WHY not teacher? Why a mentor and sponsor? A teacher imparts knowledge and a relationship is time-bound. A trimester? A semester, etc.? A mentor advises based on years of experience. Relationships could be a lifetime. One can be both teacher and mentor. And what about a sponsor? A sponsor opens doors to opportunities. Herewith I recount my mentor and sponsor beginnings that greatly guided me in my professional journey to share with novices that life does have some lovely unexpected turns. And so, this September which marks the second year of my sponsor’s passing away, he who gave me the break, opened many doors for me, boosting my teaching and learning career.
My mentor and sponsor. My mentor and sponsor lived a full life. Three years ago, I learned he was in a nursing home. The next year, he passed away at 95. I keep connected with significant others he was with — kindly humans who, too, helped me grasp a great part of my dreams. He had a wonderful staff, equally passionate, to make teaching and learning a top priority in higher education (HE). To date, these lovely people, hands-on scholars, seasoned teachers and mentors continue to pursue what he had begun, initiating through research, publications and training to keep HE pedagogy, as it were, on its toes. Several have become my sponsors. Much of what I was able to do since that first door Dr. Lewis Elton opened for me, led me to the British Council, his country’s cultural institute in our country. What follows are excerpts of my tribute to my mentor and sponsor and the major door which welcomed me in. Thanks to Rob Gresham, manager, operations and finance, of the UK’s Society for Research in Higher Education (SRHE); my tribute appears in full in the blog along with others’ tributes. <https://srheblog.com/2018/10/31/lewis-elton-1923-2018/>
My tribute. “My share of tribute to Professor Lewis Elton may be a year late. Nevertheless, these many months after his passing does not diminish…my fond memories of him and my deep gratitude for the many professional and life opportunities he opened for me as one coming from another continent.” . . . As Mindanaoans know, digital technology was not available until the mid-1990s. As the then vice president for academic affairs (VPAA) from 1976 to 1986 in a Jesuit-run university — Xavier University, the Ateneo de Cagayan — to keep “myself [abreast] with the rest of the academic world, I read various educational journals, one of them a British journal, which title I can no longer remember. In that journal, I came across an article by Dr. Lewis Elton, which was about staff development for HE teachers. Further training of college teachers after having earned their baccalaureate degrees, was unheard of then, in the Philippines. The article gave reasons why teachers should have training to teach. Most, highly experienced in scholarship, HE teachers had very little teaching experience. They had expertise in research in their respective disciplines, but (mostly) had no formal training in teaching. The article further said that Dr. Lewis was to start training teachers/academics of the University Sains Malaysia. He was to help set up a support center similar to that at his home university, the Surrey University at Guildford, where there was a Center for Training in Higher Education.”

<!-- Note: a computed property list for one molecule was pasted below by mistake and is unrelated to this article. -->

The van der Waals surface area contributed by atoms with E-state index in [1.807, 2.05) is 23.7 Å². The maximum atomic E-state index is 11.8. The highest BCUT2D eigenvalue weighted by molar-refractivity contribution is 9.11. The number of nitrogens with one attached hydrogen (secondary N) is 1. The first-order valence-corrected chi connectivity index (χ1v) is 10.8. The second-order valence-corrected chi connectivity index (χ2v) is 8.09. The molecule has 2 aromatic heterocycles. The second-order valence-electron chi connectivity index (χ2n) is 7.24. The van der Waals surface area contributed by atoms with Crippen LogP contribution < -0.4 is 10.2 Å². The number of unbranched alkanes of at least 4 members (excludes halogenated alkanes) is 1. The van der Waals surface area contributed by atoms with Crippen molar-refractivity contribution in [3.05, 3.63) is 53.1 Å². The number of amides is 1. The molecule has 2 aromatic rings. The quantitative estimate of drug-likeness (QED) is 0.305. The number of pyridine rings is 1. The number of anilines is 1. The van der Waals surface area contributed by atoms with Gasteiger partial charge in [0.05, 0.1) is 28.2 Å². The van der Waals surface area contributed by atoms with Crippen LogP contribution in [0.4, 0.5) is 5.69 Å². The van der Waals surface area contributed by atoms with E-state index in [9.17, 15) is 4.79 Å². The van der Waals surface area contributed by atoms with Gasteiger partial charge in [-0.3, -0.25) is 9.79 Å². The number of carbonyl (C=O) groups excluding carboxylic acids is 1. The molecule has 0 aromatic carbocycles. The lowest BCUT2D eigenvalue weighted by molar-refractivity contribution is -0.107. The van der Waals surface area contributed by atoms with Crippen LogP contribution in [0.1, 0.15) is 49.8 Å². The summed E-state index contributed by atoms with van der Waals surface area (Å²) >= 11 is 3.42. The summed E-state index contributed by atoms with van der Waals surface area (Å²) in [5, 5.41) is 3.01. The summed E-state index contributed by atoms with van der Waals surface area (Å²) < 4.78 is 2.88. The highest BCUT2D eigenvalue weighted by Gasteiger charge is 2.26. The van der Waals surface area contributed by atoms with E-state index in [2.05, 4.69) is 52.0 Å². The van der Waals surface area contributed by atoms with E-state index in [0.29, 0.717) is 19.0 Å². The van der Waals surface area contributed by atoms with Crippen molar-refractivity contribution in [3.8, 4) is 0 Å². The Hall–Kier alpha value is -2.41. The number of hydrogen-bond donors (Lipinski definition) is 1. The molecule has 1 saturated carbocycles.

A surprise awaited me. “I wrote Dr. Elton via post of how I wish we would have such training in the Philippines.” There would be less problems for learners since, like other VPAAs, “I received comments from students about teaching and learning problems. Most college teachers would usually adopt the teaching style and techniques of their favorite teachers.”…Dr. Elton replied, inviting me “to take up a course in staff development (SD) at Surrey University in Guildford and that he would ask for a study grant for me from the BC. Shortly after, to my great surprise, returning to the UK from Malaysia, he changed his ticket for a stopover, to see me at XU. We discussed plans of my “sojourn” in the UK. The BC was new in the Philippines then; but through Dr. Elton, I had my course on SD at Surrey University.” In that trimester, along with my batch from 13 countries, I learned the science of SD, seminar and workshop design.
A door to publication. At Surrey U, I met Pat Cryer who, after my return from studies, invited me to contribute a workshop design for a Society for Research into Higher Education, or SRHE, publication, which she edited. “I wrote a Curriculum seminar workshop design for a volume on Training for Teachers in Higher Education,” published in the UK. . . . “My copy of the volume became popular; was borrowed from one department to another. It did help a lot. Though now lost, I remember one contributor, David Boud.”
A door to Scotland’s best. While it was only at Surrey U that I had personal mentoring by Dr. Elton, his introducing me to the BC made me apply for a “postgraduate course on Institutional Management at the University of London, Institute of Education conducted by Allan Schofield and Martin Lowe.” The latter, then Secretary at St. Andrews University in Scotland and later, after retiring as Secretary of Manchester U, actively rejoined the Royal Scottish Pipers’ Society and helped establish a degree in piping. Thanks to the late Martin Lowe, my month’s immersion on CPD at St. Andrews, Scotland’s best, gifted me the “Oxbridge” experience.
More doors, next week.